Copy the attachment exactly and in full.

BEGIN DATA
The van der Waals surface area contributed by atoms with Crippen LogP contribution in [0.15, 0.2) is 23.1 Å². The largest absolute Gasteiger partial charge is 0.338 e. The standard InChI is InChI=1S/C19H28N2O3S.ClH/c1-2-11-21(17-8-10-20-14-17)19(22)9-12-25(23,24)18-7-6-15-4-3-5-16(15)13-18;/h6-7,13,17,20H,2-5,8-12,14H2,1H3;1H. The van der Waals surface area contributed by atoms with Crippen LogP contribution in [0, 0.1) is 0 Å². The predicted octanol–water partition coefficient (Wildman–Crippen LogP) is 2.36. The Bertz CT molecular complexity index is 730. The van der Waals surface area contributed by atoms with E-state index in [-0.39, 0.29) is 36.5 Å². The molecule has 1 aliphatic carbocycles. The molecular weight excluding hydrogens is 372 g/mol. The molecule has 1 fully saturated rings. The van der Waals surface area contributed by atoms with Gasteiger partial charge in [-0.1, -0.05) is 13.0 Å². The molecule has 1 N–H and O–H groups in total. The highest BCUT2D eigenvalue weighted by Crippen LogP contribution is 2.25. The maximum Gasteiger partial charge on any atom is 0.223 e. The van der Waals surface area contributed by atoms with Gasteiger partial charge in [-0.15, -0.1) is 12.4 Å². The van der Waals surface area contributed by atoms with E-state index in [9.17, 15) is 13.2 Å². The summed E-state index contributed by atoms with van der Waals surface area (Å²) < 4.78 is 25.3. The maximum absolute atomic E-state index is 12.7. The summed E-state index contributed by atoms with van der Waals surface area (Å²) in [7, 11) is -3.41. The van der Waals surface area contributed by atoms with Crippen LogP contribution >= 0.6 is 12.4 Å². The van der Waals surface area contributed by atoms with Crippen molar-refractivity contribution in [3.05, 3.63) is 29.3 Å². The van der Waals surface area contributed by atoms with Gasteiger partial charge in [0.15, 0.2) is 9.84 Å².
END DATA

The van der Waals surface area contributed by atoms with Crippen LogP contribution in [0.15, 0.2) is 23.1 Å². The largest absolute Gasteiger partial charge is 0.338 e. The standard InChI is InChI=1S/C19H28N2O3S.ClH/c1-2-11-21(17-8-10-20-14-17)19(22)9-12-25(23,24)18-7-6-15-4-3-5-16(15)13-18;/h6-7,13,17,20H,2-5,8-12,14H2,1H3;1H. The van der Waals surface area contributed by atoms with Crippen LogP contribution in [0, 0.1) is 0 Å². The predicted octanol–water partition coefficient (Wildman–Crippen LogP) is 2.36. The Bertz CT molecular complexity index is 730. The van der Waals surface area contributed by atoms with E-state index in [-0.39, 0.29) is 36.5 Å². The molecule has 1 aliphatic carbocycles. The molecular weight excluding hydrogens is 372 g/mol. The molecule has 1 fully saturated rings. The van der Waals surface area contributed by atoms with Gasteiger partial charge in [-0.1, -0.05) is 13.0 Å². The molecule has 1 N–H and O–H groups in total. The highest BCUT2D eigenvalue weighted by Crippen LogP contribution is 2.25. The maximum Gasteiger partial charge on any atom is 0.223 e. The van der Waals surface area contributed by atoms with Gasteiger partial charge in [-0.15, -0.1) is 12.4 Å². The van der Waals surface area contributed by atoms with E-state index in [9.17, 15) is 13.2 Å². The summed E-state index contributed by atoms with van der Waals surface area (Å²) < 4.78 is 25.3. The maximum absolute atomic E-state index is 12.7. The summed E-state index contributed by atoms with van der Waals surface area (Å²) in [7, 11) is -3.41. The van der Waals surface area contributed by atoms with Crippen LogP contribution >= 0.6 is 12.4 Å². The van der Waals surface area contributed by atoms with Crippen molar-refractivity contribution in [3.05, 3.63) is 29.3 Å². The van der Waals surface area contributed by atoms with Gasteiger partial charge in [0.15, 0.2) is 9.84 Å².